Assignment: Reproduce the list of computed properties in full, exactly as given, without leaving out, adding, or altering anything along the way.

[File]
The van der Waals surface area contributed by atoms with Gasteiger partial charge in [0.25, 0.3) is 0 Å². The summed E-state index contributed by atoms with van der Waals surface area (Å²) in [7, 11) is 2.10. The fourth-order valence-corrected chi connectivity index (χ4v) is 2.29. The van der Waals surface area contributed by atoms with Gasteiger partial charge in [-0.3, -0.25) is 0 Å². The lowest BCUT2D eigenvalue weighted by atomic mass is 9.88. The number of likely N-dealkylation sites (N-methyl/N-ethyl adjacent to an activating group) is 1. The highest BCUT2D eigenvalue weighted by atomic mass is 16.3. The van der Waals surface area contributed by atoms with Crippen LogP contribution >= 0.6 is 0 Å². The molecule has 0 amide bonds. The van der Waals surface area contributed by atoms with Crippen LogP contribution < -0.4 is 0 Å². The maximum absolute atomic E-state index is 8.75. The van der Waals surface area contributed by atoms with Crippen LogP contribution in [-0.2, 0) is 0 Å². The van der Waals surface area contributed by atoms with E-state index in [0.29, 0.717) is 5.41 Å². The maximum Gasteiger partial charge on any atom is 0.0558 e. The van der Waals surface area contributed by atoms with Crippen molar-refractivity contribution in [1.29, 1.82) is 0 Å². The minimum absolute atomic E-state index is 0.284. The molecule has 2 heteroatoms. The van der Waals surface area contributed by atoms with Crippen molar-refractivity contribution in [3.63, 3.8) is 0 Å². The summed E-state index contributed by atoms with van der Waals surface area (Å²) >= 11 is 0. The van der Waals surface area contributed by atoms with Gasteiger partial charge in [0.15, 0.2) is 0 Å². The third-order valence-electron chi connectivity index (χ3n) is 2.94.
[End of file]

The van der Waals surface area contributed by atoms with Gasteiger partial charge in [0.25, 0.3) is 0 Å². The summed E-state index contributed by atoms with van der Waals surface area (Å²) in [7, 11) is 2.10. The fourth-order valence-corrected chi connectivity index (χ4v) is 2.29. The van der Waals surface area contributed by atoms with Gasteiger partial charge in [-0.3, -0.25) is 0 Å². The lowest BCUT2D eigenvalue weighted by atomic mass is 9.88. The number of likely N-dealkylation sites (N-methyl/N-ethyl adjacent to an activating group) is 1. The highest BCUT2D eigenvalue weighted by atomic mass is 16.3. The van der Waals surface area contributed by atoms with Crippen LogP contribution >= 0.6 is 0 Å². The molecule has 0 amide bonds. The van der Waals surface area contributed by atoms with Crippen LogP contribution < -0.4 is 0 Å². The maximum absolute atomic E-state index is 8.75. The van der Waals surface area contributed by atoms with Crippen LogP contribution in [-0.2, 0) is 0 Å². The van der Waals surface area contributed by atoms with E-state index in [0.29, 0.717) is 5.41 Å². The maximum Gasteiger partial charge on any atom is 0.0558 e. The van der Waals surface area contributed by atoms with Crippen molar-refractivity contribution in [1.29, 1.82) is 0 Å². The minimum absolute atomic E-state index is 0.284. The molecule has 2 heteroatoms. The van der Waals surface area contributed by atoms with Crippen molar-refractivity contribution in [3.63, 3.8) is 0 Å². The summed E-state index contributed by atoms with van der Waals surface area (Å²) >= 11 is 0. The van der Waals surface area contributed by atoms with Gasteiger partial charge in [0.15, 0.2) is 0 Å². The third-order valence-electron chi connectivity index (χ3n) is 2.94.